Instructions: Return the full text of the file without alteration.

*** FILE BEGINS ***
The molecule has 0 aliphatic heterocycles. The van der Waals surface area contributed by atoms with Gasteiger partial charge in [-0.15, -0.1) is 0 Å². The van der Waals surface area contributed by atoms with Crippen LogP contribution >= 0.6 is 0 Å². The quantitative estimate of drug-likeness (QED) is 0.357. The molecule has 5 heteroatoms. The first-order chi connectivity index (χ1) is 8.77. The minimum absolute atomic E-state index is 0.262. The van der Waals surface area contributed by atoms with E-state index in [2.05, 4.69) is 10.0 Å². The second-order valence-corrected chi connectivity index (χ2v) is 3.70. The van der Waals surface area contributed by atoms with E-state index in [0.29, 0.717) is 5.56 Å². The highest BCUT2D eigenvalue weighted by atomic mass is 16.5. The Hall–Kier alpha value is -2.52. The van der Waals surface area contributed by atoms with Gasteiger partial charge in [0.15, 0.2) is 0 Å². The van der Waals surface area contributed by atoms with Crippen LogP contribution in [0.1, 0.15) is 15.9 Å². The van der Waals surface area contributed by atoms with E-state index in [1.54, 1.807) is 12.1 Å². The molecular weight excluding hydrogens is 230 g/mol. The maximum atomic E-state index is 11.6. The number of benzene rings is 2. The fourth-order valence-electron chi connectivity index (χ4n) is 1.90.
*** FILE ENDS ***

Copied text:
The molecule has 0 aliphatic heterocycles. The van der Waals surface area contributed by atoms with Gasteiger partial charge in [-0.15, -0.1) is 0 Å². The van der Waals surface area contributed by atoms with Crippen LogP contribution >= 0.6 is 0 Å². The quantitative estimate of drug-likeness (QED) is 0.357. The molecule has 5 heteroatoms. The first-order chi connectivity index (χ1) is 8.77. The minimum absolute atomic E-state index is 0.262. The van der Waals surface area contributed by atoms with E-state index in [2.05, 4.69) is 10.0 Å². The second-order valence-corrected chi connectivity index (χ2v) is 3.70. The van der Waals surface area contributed by atoms with E-state index in [0.29, 0.717) is 5.56 Å². The highest BCUT2D eigenvalue weighted by atomic mass is 16.5. The Hall–Kier alpha value is -2.52. The van der Waals surface area contributed by atoms with Gasteiger partial charge in [0.15, 0.2) is 0 Å². The van der Waals surface area contributed by atoms with Crippen LogP contribution in [0.1, 0.15) is 15.9 Å². The van der Waals surface area contributed by atoms with E-state index in [1.54, 1.807) is 12.1 Å². The molecular weight excluding hydrogens is 230 g/mol. The maximum atomic E-state index is 11.6. The number of benzene rings is 2. The fourth-order valence-electron chi connectivity index (χ4n) is 1.90.